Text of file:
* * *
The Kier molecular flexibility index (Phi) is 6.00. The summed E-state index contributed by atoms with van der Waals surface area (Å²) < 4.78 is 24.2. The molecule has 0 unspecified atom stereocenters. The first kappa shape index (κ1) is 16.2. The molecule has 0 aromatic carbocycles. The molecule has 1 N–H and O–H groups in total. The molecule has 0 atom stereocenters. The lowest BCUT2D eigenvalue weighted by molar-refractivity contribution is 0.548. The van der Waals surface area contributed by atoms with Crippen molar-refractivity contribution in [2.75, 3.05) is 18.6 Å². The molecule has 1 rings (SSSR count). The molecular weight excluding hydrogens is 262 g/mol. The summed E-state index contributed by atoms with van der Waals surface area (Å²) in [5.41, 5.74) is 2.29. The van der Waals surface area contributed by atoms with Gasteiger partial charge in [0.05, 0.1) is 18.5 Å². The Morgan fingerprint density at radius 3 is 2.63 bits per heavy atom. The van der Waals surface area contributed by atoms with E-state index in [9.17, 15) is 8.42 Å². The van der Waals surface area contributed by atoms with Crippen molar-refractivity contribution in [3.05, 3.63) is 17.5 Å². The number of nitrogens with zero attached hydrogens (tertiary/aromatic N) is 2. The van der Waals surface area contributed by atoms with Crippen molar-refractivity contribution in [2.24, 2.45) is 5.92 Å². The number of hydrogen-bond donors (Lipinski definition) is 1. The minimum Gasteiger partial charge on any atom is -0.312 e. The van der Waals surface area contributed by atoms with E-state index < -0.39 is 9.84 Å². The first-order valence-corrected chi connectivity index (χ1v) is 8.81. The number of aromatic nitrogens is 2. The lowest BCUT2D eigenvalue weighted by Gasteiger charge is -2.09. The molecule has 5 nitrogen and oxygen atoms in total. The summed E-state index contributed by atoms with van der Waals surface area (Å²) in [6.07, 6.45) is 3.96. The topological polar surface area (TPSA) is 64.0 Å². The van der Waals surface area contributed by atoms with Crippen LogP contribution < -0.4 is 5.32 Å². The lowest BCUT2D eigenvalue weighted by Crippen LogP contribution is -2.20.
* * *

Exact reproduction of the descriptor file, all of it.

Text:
The Kier molecular flexibility index (Phi) is 6.00. The summed E-state index contributed by atoms with van der Waals surface area (Å²) < 4.78 is 24.2. The molecule has 0 unspecified atom stereocenters. The first kappa shape index (κ1) is 16.2. The molecule has 0 aromatic carbocycles. The molecule has 1 N–H and O–H groups in total. The molecule has 0 atom stereocenters. The lowest BCUT2D eigenvalue weighted by molar-refractivity contribution is 0.548. The van der Waals surface area contributed by atoms with Crippen molar-refractivity contribution in [2.75, 3.05) is 18.6 Å². The molecule has 1 rings (SSSR count). The molecular weight excluding hydrogens is 262 g/mol. The summed E-state index contributed by atoms with van der Waals surface area (Å²) in [5.41, 5.74) is 2.29. The van der Waals surface area contributed by atoms with Gasteiger partial charge in [0.05, 0.1) is 18.5 Å². The Morgan fingerprint density at radius 3 is 2.63 bits per heavy atom. The van der Waals surface area contributed by atoms with E-state index in [9.17, 15) is 8.42 Å². The van der Waals surface area contributed by atoms with Crippen molar-refractivity contribution in [3.05, 3.63) is 17.5 Å². The number of nitrogens with zero attached hydrogens (tertiary/aromatic N) is 2. The van der Waals surface area contributed by atoms with Crippen molar-refractivity contribution in [2.24, 2.45) is 5.92 Å². The number of hydrogen-bond donors (Lipinski definition) is 1. The minimum Gasteiger partial charge on any atom is -0.312 e. The van der Waals surface area contributed by atoms with E-state index < -0.39 is 9.84 Å². The first-order valence-corrected chi connectivity index (χ1v) is 8.81. The number of aromatic nitrogens is 2. The lowest BCUT2D eigenvalue weighted by Gasteiger charge is -2.09. The molecule has 5 nitrogen and oxygen atoms in total. The summed E-state index contributed by atoms with van der Waals surface area (Å²) in [6.07, 6.45) is 3.96. The topological polar surface area (TPSA) is 64.0 Å². The van der Waals surface area contributed by atoms with Crippen LogP contribution < -0.4 is 5.32 Å². The lowest BCUT2D eigenvalue weighted by Crippen LogP contribution is -2.20.